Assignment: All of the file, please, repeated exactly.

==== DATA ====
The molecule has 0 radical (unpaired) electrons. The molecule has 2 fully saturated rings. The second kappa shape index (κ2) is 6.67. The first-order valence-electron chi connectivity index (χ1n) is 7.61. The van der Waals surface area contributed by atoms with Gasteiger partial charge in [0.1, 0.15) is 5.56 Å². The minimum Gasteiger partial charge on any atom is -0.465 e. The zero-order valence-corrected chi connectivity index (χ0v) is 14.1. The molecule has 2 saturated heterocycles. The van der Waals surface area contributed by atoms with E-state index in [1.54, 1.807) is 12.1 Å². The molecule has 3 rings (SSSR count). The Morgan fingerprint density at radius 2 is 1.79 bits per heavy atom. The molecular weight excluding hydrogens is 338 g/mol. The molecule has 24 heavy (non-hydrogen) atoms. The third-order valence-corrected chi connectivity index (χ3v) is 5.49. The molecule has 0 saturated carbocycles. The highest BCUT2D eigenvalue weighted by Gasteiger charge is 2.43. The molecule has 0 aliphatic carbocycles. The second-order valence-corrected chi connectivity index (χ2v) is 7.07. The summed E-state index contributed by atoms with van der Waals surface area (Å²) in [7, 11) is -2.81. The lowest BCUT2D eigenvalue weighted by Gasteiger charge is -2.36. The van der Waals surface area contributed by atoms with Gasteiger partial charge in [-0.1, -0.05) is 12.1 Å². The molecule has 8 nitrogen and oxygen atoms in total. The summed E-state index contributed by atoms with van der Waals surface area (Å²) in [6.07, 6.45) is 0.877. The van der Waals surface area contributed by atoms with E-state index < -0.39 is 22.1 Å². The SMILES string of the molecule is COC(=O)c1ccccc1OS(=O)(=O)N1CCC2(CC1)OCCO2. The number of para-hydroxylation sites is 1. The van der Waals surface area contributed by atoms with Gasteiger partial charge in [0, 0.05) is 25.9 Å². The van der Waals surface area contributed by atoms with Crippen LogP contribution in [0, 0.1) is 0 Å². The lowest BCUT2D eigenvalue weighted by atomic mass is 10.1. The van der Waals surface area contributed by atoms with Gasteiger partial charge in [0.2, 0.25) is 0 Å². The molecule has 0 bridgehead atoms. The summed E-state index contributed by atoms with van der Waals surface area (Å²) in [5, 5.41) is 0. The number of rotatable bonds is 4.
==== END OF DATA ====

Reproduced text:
The molecule has 0 radical (unpaired) electrons. The molecule has 2 fully saturated rings. The second kappa shape index (κ2) is 6.67. The first-order valence-electron chi connectivity index (χ1n) is 7.61. The van der Waals surface area contributed by atoms with Gasteiger partial charge in [0.1, 0.15) is 5.56 Å². The minimum Gasteiger partial charge on any atom is -0.465 e. The zero-order valence-corrected chi connectivity index (χ0v) is 14.1. The molecule has 2 saturated heterocycles. The van der Waals surface area contributed by atoms with E-state index in [1.54, 1.807) is 12.1 Å². The molecule has 3 rings (SSSR count). The Morgan fingerprint density at radius 2 is 1.79 bits per heavy atom. The molecular weight excluding hydrogens is 338 g/mol. The molecule has 24 heavy (non-hydrogen) atoms. The third-order valence-corrected chi connectivity index (χ3v) is 5.49. The molecule has 0 saturated carbocycles. The highest BCUT2D eigenvalue weighted by Gasteiger charge is 2.43. The molecule has 0 aliphatic carbocycles. The second-order valence-corrected chi connectivity index (χ2v) is 7.07. The summed E-state index contributed by atoms with van der Waals surface area (Å²) in [7, 11) is -2.81. The lowest BCUT2D eigenvalue weighted by Gasteiger charge is -2.36. The van der Waals surface area contributed by atoms with Gasteiger partial charge in [-0.1, -0.05) is 12.1 Å². The molecule has 8 nitrogen and oxygen atoms in total. The summed E-state index contributed by atoms with van der Waals surface area (Å²) in [6.07, 6.45) is 0.877. The van der Waals surface area contributed by atoms with E-state index < -0.39 is 22.1 Å². The SMILES string of the molecule is COC(=O)c1ccccc1OS(=O)(=O)N1CCC2(CC1)OCCO2. The number of para-hydroxylation sites is 1. The van der Waals surface area contributed by atoms with Gasteiger partial charge in [0, 0.05) is 25.9 Å². The van der Waals surface area contributed by atoms with Crippen LogP contribution in [0, 0.1) is 0 Å². The lowest BCUT2D eigenvalue weighted by atomic mass is 10.1. The van der Waals surface area contributed by atoms with Gasteiger partial charge in [0.2, 0.25) is 0 Å². The molecule has 0 bridgehead atoms. The summed E-state index contributed by atoms with van der Waals surface area (Å²) in [5, 5.41) is 0. The number of rotatable bonds is 4.